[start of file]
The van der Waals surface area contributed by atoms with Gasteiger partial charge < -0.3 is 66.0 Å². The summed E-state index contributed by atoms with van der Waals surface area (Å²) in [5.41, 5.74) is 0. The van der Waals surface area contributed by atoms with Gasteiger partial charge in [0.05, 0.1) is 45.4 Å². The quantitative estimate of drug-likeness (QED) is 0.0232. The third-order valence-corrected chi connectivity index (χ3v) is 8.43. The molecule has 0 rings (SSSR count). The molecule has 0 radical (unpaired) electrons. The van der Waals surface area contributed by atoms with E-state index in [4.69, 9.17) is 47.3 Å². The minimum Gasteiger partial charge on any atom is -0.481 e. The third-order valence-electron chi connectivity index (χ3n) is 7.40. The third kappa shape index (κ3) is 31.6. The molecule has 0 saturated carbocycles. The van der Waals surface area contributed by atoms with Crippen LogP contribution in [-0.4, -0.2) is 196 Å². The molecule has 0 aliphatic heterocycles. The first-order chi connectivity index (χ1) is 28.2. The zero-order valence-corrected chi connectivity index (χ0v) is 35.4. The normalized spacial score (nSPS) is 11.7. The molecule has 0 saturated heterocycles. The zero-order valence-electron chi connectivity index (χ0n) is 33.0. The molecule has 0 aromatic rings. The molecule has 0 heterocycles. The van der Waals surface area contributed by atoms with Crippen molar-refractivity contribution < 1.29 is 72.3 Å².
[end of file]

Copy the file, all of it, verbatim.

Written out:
The van der Waals surface area contributed by atoms with Gasteiger partial charge < -0.3 is 66.0 Å². The summed E-state index contributed by atoms with van der Waals surface area (Å²) in [5.41, 5.74) is 0. The van der Waals surface area contributed by atoms with Gasteiger partial charge in [0.05, 0.1) is 45.4 Å². The quantitative estimate of drug-likeness (QED) is 0.0232. The third-order valence-corrected chi connectivity index (χ3v) is 8.43. The molecule has 0 rings (SSSR count). The molecule has 0 radical (unpaired) electrons. The van der Waals surface area contributed by atoms with E-state index in [4.69, 9.17) is 47.3 Å². The minimum Gasteiger partial charge on any atom is -0.481 e. The third-order valence-electron chi connectivity index (χ3n) is 7.40. The third kappa shape index (κ3) is 31.6. The molecule has 0 saturated carbocycles. The van der Waals surface area contributed by atoms with Crippen LogP contribution in [-0.4, -0.2) is 196 Å². The molecule has 0 aliphatic heterocycles. The first-order chi connectivity index (χ1) is 28.2. The zero-order valence-corrected chi connectivity index (χ0v) is 35.4. The normalized spacial score (nSPS) is 11.7. The molecule has 0 saturated heterocycles. The zero-order valence-electron chi connectivity index (χ0n) is 33.0. The molecule has 0 aromatic rings. The molecule has 0 heterocycles. The van der Waals surface area contributed by atoms with Crippen molar-refractivity contribution < 1.29 is 72.3 Å².